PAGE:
I have thoughts today on the strain
Nearly two decades ago the Chinese government crushed the public expression of democracy in Tiananmen Square. Some estimates say several thousand people died. Now they have decided, even though they said it was OK, they don’t want any live video from the square during the Olympic games.
The world of early June 1989 watched the beginning of the tension and the defiance on television, but then abruptly, the signal was cut off. To this day, the Chinese Government continues to deny that anyone but soldiers died in the weekend massacre. The collective heart of humankind, however, knows the truth and weeps. Just as the 2008 heart knows the truth of what’s happening in Tibet.
There is another sadness, beyond the continuing loss of life. It is the omnipresent shame that again in the human experience, an oppressive authority, used and uses force to prevent the empowerment of the people. Force will never conquer the desire, or the active quest for freedom in all its forms. History validates that truth, over and over again, on the crumbled actions of failed oppression. Truth and tolerance, compassion and education, common courtesy and common sense are the only values that will sustain a government in power and elevate the condition of its people. If we fail to learn it, we are destined to repeat it.
Some thoughts on poetry.
April is National Poetry Month. Poetry is my avocation, better yet, my passion.
You might rightfully ask what inspires a broadcast journalist to dwell in a poetic world. The quick answer is a balance to the daily tragedy of life. The long answer involves acknowledging the heart, spirit, and nature and the peace that comes from that awareness.
Each broadcast day contains many of the sorrowful and tragic stories of life. Emphasis is placed on information that separates our unique, yet interconnected, human nature into undesirable parts. We labeled them as hate, prejudice, violence, intolerance, and greed.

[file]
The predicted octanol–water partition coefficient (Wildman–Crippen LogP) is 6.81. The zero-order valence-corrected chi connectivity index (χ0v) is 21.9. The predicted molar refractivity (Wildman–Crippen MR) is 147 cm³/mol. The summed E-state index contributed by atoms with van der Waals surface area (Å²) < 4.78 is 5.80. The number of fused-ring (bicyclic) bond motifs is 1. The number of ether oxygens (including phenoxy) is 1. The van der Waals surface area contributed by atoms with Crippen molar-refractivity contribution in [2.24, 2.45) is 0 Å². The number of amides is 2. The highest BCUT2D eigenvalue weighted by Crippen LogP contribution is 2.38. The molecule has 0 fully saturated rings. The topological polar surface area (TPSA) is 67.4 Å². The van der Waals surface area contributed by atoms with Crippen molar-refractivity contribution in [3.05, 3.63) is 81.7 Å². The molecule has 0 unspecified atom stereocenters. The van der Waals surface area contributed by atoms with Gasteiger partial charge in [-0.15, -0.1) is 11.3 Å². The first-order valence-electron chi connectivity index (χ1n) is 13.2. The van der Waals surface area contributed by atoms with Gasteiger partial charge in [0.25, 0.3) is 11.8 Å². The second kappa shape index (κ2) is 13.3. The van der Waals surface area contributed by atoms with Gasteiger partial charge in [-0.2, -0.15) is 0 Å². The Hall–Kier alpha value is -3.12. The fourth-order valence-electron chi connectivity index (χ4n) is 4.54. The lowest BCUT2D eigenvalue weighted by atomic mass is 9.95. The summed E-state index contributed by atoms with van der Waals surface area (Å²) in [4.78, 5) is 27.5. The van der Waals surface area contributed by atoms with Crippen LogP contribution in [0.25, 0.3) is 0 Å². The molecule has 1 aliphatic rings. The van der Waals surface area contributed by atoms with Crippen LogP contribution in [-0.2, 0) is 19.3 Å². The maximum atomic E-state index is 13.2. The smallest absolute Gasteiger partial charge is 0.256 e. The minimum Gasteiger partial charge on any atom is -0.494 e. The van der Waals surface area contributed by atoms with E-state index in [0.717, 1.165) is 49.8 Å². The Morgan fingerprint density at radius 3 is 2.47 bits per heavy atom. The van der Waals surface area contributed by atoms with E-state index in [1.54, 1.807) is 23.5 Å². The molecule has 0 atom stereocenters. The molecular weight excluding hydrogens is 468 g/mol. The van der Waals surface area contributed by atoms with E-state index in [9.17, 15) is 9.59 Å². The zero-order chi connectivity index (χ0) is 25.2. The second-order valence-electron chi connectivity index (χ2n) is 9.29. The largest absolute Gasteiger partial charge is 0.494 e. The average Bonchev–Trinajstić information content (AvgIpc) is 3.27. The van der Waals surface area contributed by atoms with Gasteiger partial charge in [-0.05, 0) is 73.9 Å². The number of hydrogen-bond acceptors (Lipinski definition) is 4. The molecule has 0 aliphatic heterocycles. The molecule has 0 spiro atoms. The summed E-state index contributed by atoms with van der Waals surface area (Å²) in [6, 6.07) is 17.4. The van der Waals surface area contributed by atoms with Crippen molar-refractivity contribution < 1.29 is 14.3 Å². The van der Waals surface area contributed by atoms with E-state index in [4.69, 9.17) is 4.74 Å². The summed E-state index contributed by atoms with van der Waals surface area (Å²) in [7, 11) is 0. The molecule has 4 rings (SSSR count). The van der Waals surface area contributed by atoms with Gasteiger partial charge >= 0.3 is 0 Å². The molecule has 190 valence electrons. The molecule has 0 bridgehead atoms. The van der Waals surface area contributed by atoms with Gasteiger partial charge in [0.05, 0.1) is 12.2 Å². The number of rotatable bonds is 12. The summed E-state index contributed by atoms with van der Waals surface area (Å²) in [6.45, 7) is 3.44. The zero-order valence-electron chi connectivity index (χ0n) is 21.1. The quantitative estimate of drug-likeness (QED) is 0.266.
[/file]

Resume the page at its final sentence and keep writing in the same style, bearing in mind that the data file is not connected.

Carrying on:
Poetry, whether its rap or metered verse, quatrains or sonnets, laughs and cries, clarifies and condemns and brings the intellectual and emotional senses into a radiating body of meaningful words. Poetry holds, sometimes forever, an emotion long past, a desire forgotten, a wish remembered or a splendor that’s vanished in the illusion of time. It is also a minute connection to the elegance of verbal choice; to the beauty of form and to the emotion of words put fitly together on the palate of the mind. Poetry is both raw and sophisticated art available to the reader and listener as a subjective creation similar to the appreciation found in images created in oil or marble.
I had an extraordinary experience a few years ago. I was on Ellis island in New York harbor. If you haven’t been there, you should. It is a place that is energized with the resonant memory of the past.
It’s an exhilarating experience standing in what is now the Ellis Island museum. I felt the courageous spirits of our immigrant ancestors and a profound respect for their courage to embrace change. So many moved step by step through the great hall on their way to freedom.
Amid the din of other people and soft conversation. I walked the path and steps that 18-million immigrants followed. I felt their hearts as I sensed their pride at what they personally accomplished, and at what this country has become because of them and what we still can be.
These ghosts of greatness linger there, not because they came through that portal of liberty so many years ago, but because they stay to stand watch. Their presence is everywhere, in old photographs, in hundred year old scribbled messages to loved ones on a passage wall, and in the descendants, who visit here and keep it hallowed ground. Ellis island reminds us that it does not matter how or where or when potential greatness comes to this land, it only matters what one does with the manifesting dreams of freedom, opportunity and responsibility.